“Number three?” Mina inquired softly.
She received no verbal reply, but there was really no need for one. The answer was plain in Lucy’s face, and reflected in the joy demonstrated in turn by the latest arrival, as she hurried across the crowded floor to meet him.
On that same night, in the remote Carpathians, the young solicitor Jonathan Harker was entering the library of Castle Dracula. There he found the count lying on the sofa, reading (“of all things,” as Harker later commented in his journal) an English Bradshaw’s guide, a compendium of schedules for the railway system and other means of transportation.
Harker stopped in his tracks upon thus encountering his host. But the count, his manner as cheerful and pleasant as if there had never been any such difficulties as mirrors and razors between them, sat up and greeted his young guest in a hearty way.
“I am glad you found your way in here, for I am sure there is much that will interest you. These friends”—and here Dracula laid his long-nailed hand on some of the books—”have been good friends to me, and for some years past have given me many, many hours of pleasure. Through them I have come to know your great England; and to know her is to love her. But alas, as yet I know your tongue only through books. To you, my friend, I look that I know it to speak.”
“But, Count,” Harker assured him, “you know and speak English thoroughly!”
Dracula, still sitting on the sofa, nodded gravely. “I thank you, my friend, for your all-too-flattering estimate, but yet I fear I am but a little way on the road I would travel. True, I know the grammar and the words, but yet I know not how to speak them.”
“Indeed,” the young Englishman persisted, “you speak excellently.”
“Not so,” the old man answered. “Well I know that did I move and speak in your London, none there are among your countrymen who would not know me for a stranger. That is not enough for me. Here I am noble; I am boyar; the common people know me, and I am master. But a stranger in a strange land, he is no one; men know him not—and to know not is to care not for.
“I have been so long master that I would be master still—or at least that none other should be master of me.”
Harker could only agree with this view, which he considered quite reasonable; and for some time the conversation proceeded, as between two rational and intelligent men, touching on many subjects.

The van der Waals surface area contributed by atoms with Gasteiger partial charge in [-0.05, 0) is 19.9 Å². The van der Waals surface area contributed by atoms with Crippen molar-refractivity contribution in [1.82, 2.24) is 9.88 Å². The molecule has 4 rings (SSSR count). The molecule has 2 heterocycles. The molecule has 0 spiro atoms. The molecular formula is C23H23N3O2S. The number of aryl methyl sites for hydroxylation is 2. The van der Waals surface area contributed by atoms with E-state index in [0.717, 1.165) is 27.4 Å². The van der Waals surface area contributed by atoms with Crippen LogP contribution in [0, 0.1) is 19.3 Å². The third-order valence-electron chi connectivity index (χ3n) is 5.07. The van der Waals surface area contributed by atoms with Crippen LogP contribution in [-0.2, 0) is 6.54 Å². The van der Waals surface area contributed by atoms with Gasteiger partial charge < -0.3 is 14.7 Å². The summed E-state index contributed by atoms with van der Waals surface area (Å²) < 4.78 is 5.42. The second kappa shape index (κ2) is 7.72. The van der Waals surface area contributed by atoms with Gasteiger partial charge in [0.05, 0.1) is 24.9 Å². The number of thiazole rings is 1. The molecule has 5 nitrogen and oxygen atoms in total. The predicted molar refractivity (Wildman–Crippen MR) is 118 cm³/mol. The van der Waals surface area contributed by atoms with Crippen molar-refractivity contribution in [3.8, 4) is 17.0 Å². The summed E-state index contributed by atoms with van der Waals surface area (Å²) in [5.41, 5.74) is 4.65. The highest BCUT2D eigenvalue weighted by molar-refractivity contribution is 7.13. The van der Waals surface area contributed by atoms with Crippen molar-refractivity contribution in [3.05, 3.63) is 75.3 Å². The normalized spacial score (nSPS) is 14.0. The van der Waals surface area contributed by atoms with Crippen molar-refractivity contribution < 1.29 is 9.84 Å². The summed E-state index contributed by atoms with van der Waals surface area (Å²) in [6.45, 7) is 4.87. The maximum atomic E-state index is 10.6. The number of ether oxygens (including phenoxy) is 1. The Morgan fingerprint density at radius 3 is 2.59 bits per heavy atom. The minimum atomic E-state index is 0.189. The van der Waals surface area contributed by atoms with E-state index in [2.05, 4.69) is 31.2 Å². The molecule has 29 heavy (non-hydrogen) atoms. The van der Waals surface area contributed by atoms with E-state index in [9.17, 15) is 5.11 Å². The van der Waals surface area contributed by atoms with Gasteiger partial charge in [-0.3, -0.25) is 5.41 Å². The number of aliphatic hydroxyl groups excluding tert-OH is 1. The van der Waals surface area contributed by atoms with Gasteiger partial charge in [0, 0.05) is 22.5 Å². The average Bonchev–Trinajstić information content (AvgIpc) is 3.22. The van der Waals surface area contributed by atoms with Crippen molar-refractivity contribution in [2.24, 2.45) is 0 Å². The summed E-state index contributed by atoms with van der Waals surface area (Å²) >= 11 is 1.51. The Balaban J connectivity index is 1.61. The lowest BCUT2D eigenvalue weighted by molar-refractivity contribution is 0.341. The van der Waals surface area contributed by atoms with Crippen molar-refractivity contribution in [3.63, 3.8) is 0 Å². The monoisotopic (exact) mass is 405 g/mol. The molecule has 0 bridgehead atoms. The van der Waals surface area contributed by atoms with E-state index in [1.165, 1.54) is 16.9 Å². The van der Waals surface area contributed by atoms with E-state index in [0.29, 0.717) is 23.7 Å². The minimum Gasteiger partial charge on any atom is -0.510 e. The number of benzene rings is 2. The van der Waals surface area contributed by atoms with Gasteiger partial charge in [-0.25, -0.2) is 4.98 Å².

Only when the young man raised the subject of his possible departure from the castle was he brusquely dismissed.
The days passed for Harker largely in slumber, and the nights in reading or wandering, or long rambling conversations with the count. To Harker time seemed to perish, in a kind of eerie monotony of existence, until he could no longer feel absolutely certain of the dates he wrote down in his journal.
The hardest thing to bear was his concern for Mina—the pride she had felt in his achievement must long ago have turned to worry, and then to fear—not only for his safety, but that the lack of any word from him might mean his love had cooled, even that he had been unfaithful.
Eventually a night came when the young man left his rooms determined to dare a bolder exploration of the castle than any he had yet attempted in his weeks of involuntary confinement.
Gradually he had become convinced that his condition in this place could only be described as confinement. As his time as an increasingly unwilling guest had lengthened into weeks, his methodical explorations, first tentative, then carried on with increasing urgency, had brought him to a dread discovery; there were doors, doors, doors everywhere, but almost all of them the doors of a fortress, locked and bolted! In no place save from the high windows was there an available exit.
The castle was a veritable prison, and he was indeed a prisoner!
When Harker reached that conclusion, a wild feeling came over him. he rushed up and down stairs, trying every door and peering out of every window he could find. But the conviction of helplessness soon overpowered all other feelings.
At that point he sat down quietly—as quietly as he had ever done anything in his life—and began to think.